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Even If Wheelbarrows Were Falling from the Sky

I found one of those Czech expressions you don't hear everyday while paging through my dictionary this evening:* i kdyby trakaře padaly. Literally it means "not even if wheelbarrows were falling." My dictionary (Fronek 2000) translates this as "come hell or high water." I suppose this makes sense as one certainly doesn't expect to find a "fifty percent chance of wheelbarrow showers" in a run-of-the-mill weather report. The dictionary also reacts to the phrase with a small sniff of disdain by preceding it with the marking hov. That is, it's a hovorový výraz or "colloquial expression" not to be confused with spisovná čeština, the "written Czech" language. This spisovná language might be compared to "high" forms of English like the fabled Queen's English or Oxford English. These, however, apart from their existence as ideals, hold little real power over actual English usage.

In Czech, on the other hand, a central body of sanctioned experts decide what is "right" and "wrong." From the hallowed halls of the Ústav pro jazyk český Akademie věd České republiky (The Institute of Czech Language at the Czech Academy of Sciences), these comptrollers of language dispense their eminent decisions to the Czech-speaking mortals (mostly native speakers but I suppose even a few of us academics). Henceforward I shall refer to them - the Institute - endearingly as the UJC. You can email the UJC if you have a quick question, though they probably don't want to be bothered with mundane issues like the above hovorový výraz. They are concerned with more important things, such as whether the ambiguous consonants (b, f, l, m, p, s, v, z) should be followed by -i or -y. To explain why this is an issue - the sounds are virtually indistinguishable when a word is spoken - would require a rather more lengthy exposition on Czech grammar than you are likely to want to read or I to write. But it might explain why the plural of the aforementioned trakař ends in -e. The UJC, in essence, guards the Czech language. This guardianship is an almost holy duty as the language is often referred to as one of the most valuable items that a Czech inherits. The UJC webpage, for example, warns visitors to beware that imposter website of unsanctioned Czech grammar, www.pravidla.cz, "the contents of which the UJC cannot be answerable for." Those who can claim to speak Czech "fluently" as their mateřština ("mother tongue"), after all, are quite lucky as it is a notoriously difficult language; it is not for them, however, to decide whether they speak "correctly."

The existence of such high linguistic standards doesn't mean that people stop their everyday conversations in mid-flow to send SMSes to the UJC for clarification of grammatical minutiae. Everyone jabbers away in their own regional dialects most of the time, and most people are quite happy with this situation. Spisovná čeština, as its name implies, exists mostly in books, at academic conferences, in university classrooms, and in the rarefied air of the Czech Academy of Sciences. Outside these spaces the written language gasps for breath in the considerably less refined, yet infinitely more colorful and lively, atmosphere of spoken Czech. Except, however, in the classrooms where Czech is taught to foreigners. In these rooms, the written language is not just alive and well, but it is being spoken by everyone present. Well, that is to say that all present are "aspiring" toward it - that this is only an a "inspiration," an ideal that will never be reached even in our dying "expiration," is a completely different issue that is never revealed to the optimistic flock who gather in such classrooms. But as the saying goes, dum spiro, spero.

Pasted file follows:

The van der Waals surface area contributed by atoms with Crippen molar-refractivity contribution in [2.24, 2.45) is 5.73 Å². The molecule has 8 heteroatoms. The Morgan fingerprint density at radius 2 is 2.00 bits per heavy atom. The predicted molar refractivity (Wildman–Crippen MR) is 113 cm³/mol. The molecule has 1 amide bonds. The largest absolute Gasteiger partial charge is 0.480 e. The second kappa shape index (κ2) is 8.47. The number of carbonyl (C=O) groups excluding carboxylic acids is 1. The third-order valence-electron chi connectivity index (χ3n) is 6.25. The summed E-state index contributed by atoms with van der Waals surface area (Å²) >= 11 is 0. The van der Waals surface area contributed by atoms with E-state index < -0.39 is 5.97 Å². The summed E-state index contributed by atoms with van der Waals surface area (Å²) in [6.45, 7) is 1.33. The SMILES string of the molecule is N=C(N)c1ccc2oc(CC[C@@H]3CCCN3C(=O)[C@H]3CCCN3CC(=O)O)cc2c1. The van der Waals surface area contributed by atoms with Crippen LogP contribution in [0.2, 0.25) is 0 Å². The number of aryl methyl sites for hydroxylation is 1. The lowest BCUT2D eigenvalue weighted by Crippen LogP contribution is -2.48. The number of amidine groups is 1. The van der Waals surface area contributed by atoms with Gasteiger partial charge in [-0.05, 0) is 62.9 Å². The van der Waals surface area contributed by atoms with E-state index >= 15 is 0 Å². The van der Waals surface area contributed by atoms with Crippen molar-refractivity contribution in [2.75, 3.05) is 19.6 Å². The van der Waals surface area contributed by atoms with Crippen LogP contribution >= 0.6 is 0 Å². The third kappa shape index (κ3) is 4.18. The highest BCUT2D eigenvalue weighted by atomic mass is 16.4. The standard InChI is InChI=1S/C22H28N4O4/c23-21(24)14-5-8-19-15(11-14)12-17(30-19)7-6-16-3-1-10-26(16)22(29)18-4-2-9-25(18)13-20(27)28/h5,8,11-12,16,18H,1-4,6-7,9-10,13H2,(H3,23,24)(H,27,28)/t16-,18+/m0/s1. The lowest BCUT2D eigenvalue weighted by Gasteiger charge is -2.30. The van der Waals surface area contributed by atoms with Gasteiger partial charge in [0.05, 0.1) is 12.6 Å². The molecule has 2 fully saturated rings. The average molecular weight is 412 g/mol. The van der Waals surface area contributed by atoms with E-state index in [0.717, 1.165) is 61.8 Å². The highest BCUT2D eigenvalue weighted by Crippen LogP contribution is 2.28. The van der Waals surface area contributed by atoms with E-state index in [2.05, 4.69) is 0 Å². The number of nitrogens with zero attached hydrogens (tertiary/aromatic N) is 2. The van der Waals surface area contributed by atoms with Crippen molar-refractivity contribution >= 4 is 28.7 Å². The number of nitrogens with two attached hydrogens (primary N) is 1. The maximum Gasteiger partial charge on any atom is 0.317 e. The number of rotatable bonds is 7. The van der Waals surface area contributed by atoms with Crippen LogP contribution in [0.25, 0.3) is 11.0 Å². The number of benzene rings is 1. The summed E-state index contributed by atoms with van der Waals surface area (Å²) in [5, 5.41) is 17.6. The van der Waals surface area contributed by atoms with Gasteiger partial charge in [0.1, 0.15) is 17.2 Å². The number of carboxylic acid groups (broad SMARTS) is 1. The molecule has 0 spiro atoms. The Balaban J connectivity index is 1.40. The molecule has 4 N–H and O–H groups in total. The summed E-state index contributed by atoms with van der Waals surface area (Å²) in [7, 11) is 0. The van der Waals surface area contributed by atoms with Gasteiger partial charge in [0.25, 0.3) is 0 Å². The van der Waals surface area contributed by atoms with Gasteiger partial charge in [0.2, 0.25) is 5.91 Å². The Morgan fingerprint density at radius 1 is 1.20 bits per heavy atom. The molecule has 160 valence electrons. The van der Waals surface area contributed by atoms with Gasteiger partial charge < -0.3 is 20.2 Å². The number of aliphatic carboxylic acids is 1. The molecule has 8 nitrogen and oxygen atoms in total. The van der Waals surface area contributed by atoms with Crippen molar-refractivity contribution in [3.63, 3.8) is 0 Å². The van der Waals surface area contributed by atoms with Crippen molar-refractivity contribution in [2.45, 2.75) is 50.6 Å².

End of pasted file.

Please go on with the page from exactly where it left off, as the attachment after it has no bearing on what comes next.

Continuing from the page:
It's a bit difficult to comprehend all this as someone who comes from a language with no centralized control. It's strange to wonder if one might be descended upon by grammarians who will correct your every word - and believe me, there would be a lot for them to correct when I open my mouth in Czech. I sleep calmly at night knowing that, while my English will be judged by everyone who hears it, they can't throw the book at me when I break a rule. English speakers are not really expected to know how their language works anyway - we just use it. That doesn't stop perennial worrywort linguists or cultural critics - there's always someone - who echo Professor Higgins's lament, "Why Can't the English Teach Their Children How to Speak?"

But I also know that, in case wheelbarrows do start falling from the sky when I wake up tomorrow morning, I can always email the UJC to find out whether or not that -y at the end of padaly shouldn't really be an -i or whether my dictionary is correct and I am in error. Thanks goodness for the UJC. Sweet dreams.

Photo: Don't stick that tongue out too far, Miss Julie! (From a Czech Television production of Strindberg's Miss Julie)

* Well, what did you think graduate students do for fun?


Blogger amy7252 said . . .

Just when I thought the French had the corner on the anal-retentive language market ... thanks for the enlightenment!    

12:37 PM, January 14, 2006

Blogger OORANOS said . . .

This comment has been removed by a blog administrator.    

2:02 PM, January 14, 2006

Blogger Karla said . . .

But... if we speak incorrect English, people will think we're illiterate or at least uneducated, whereas no one expects Czechs to speak literary Czech except, I suppose, at conferences (if then).    

3:59 PM, January 14, 2006

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